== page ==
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Good Lies are Good Therapy?

There are those who have not seen any changes in their lives in the midst of this pandemic and quarantine.  They’re our older family members with Alzheimer’s disease or some other form of dementia that has robbed them of the ability to even comprehend the restrictions of this pandemic.  They have been isolated as protection against COVID, but their quarantine experiences are not the same as ours.  I bring this up because as more of us are able to be vaccinated and resume some semblance of life before the pandemic we also will likely be able once again to visit Mom or dad who have been under strict quarantine and may have some questions for us.  How you answer their questions and engage in conversations in general is necessarily going to be more about them than it will be about you and the rest of the world that has been upended.

Honesty is going to be the first casualty of the pandemic when we encounter a loved one who has Alzheimer’s or dementia, but I am not talking about lying.  At its core dementia is a progressive decline of the brain’s ability to process what has happened in “their world.”  You ought not view your initial reunions with older loved ones with dementia as a “chance to catchup.”  We have to be prepared to join their reality using a technique health care professionals call “therapeutic fibbing.”

You will need to learn to “go along” with the reality they know by first asking them about themselves, their recent experiences, and what’s going on. This may go against how we all were raised, but telling the truth may be cruel to someone who is not processing reality in the same way we are.  An example helps.  Picture you’re talking once again with your mother who asks where your Dad is.  He had told her, she recounts, that he was going to get the car and come by to pick her up for an outing. The unfortunate truth is that dad died last year, but she keeps coming back to scenarios in which he is just temporarily gone, and understandably is looking for his return.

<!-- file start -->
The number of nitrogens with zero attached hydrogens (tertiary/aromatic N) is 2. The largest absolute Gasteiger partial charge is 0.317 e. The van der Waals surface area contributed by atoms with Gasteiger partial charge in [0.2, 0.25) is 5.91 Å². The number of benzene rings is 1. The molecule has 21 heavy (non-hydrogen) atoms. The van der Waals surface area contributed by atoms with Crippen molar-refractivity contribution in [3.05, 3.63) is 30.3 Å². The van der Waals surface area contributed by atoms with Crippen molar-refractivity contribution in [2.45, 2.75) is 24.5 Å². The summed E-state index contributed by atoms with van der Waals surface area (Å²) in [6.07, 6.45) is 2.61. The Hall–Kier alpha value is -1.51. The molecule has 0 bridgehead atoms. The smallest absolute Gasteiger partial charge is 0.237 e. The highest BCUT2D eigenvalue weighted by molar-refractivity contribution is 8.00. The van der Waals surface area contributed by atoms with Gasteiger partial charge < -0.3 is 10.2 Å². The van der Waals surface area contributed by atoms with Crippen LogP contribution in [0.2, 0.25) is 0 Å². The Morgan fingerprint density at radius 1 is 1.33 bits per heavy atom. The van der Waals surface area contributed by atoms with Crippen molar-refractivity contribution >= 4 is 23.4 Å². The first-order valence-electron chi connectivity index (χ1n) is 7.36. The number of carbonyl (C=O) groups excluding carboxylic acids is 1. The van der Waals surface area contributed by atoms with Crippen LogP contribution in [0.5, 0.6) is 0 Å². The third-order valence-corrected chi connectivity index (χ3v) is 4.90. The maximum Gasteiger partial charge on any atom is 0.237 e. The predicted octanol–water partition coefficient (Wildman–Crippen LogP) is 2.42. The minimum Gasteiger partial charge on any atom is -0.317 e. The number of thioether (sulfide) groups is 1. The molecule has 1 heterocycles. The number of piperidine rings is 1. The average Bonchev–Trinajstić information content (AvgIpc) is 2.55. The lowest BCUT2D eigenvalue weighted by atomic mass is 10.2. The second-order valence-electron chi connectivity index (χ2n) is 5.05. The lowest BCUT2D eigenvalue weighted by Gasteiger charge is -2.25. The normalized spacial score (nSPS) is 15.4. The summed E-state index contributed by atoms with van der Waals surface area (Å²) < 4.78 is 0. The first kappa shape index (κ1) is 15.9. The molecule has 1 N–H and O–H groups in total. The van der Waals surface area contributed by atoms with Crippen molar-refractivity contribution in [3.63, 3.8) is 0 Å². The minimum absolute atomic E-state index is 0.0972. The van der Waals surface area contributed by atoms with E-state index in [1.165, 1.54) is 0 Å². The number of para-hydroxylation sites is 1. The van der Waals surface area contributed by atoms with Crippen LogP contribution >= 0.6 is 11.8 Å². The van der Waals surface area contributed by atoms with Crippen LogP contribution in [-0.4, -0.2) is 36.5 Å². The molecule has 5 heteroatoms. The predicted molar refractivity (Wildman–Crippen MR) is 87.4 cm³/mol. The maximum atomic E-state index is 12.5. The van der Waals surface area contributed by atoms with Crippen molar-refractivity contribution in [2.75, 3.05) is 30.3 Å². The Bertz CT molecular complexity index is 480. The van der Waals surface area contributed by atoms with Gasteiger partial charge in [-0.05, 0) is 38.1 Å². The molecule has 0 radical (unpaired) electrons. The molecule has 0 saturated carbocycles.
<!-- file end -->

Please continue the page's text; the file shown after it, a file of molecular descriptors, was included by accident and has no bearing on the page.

You don’t tell her he died, because she will experience the awful loss all over again, she’ll cry hysterically and become agitated.  And since she has short term memory issues she will forget again so she will be primed for experiencing the grief anew the next time you correct her.  Instead you might say that Dad suggested he would be delayed a bit and that he had asked you to offer her a snack until he can make it back.  She agrees that a snack is a good idea and you get into another conversation.

Or, your father with dementia tells you that he is going to go get the car and take mom for a ride.  They like their Sunday afternoon drives…it does not have to even be Sunday.  So, maybe you can ask how the car is running and suggest it would be nice to have a snack with him for their ride.  While you prepare the snack perhaps look out the window and remark on the sunshine or the birds or anything.  Then start talking about the view and ask him questions.  Share the snack with him and get into a new conversation.

My clients with parents or spouses with dementia talk about their “therapeutic fibbing” as really hard at first until they can see their loved one actually brightening with the diversions.  And once they both have a brighter conversation, they both have now had a better day.  And tomorrow will be another chance to brighten both of their days…and tomorrow…and tomorrow.

Charlotte Bishop is an Aging Life Care Advisor, Geriatric Care Manager and founder of Creative Care Management, certified professionals who are geriatric advocates, resources, counselors and friends to older adults and their families in metropolitan Chicago.  She also is the co-author of How Do I Know You? A Caregiver’s Lifesaver for Dealing with Dementia.

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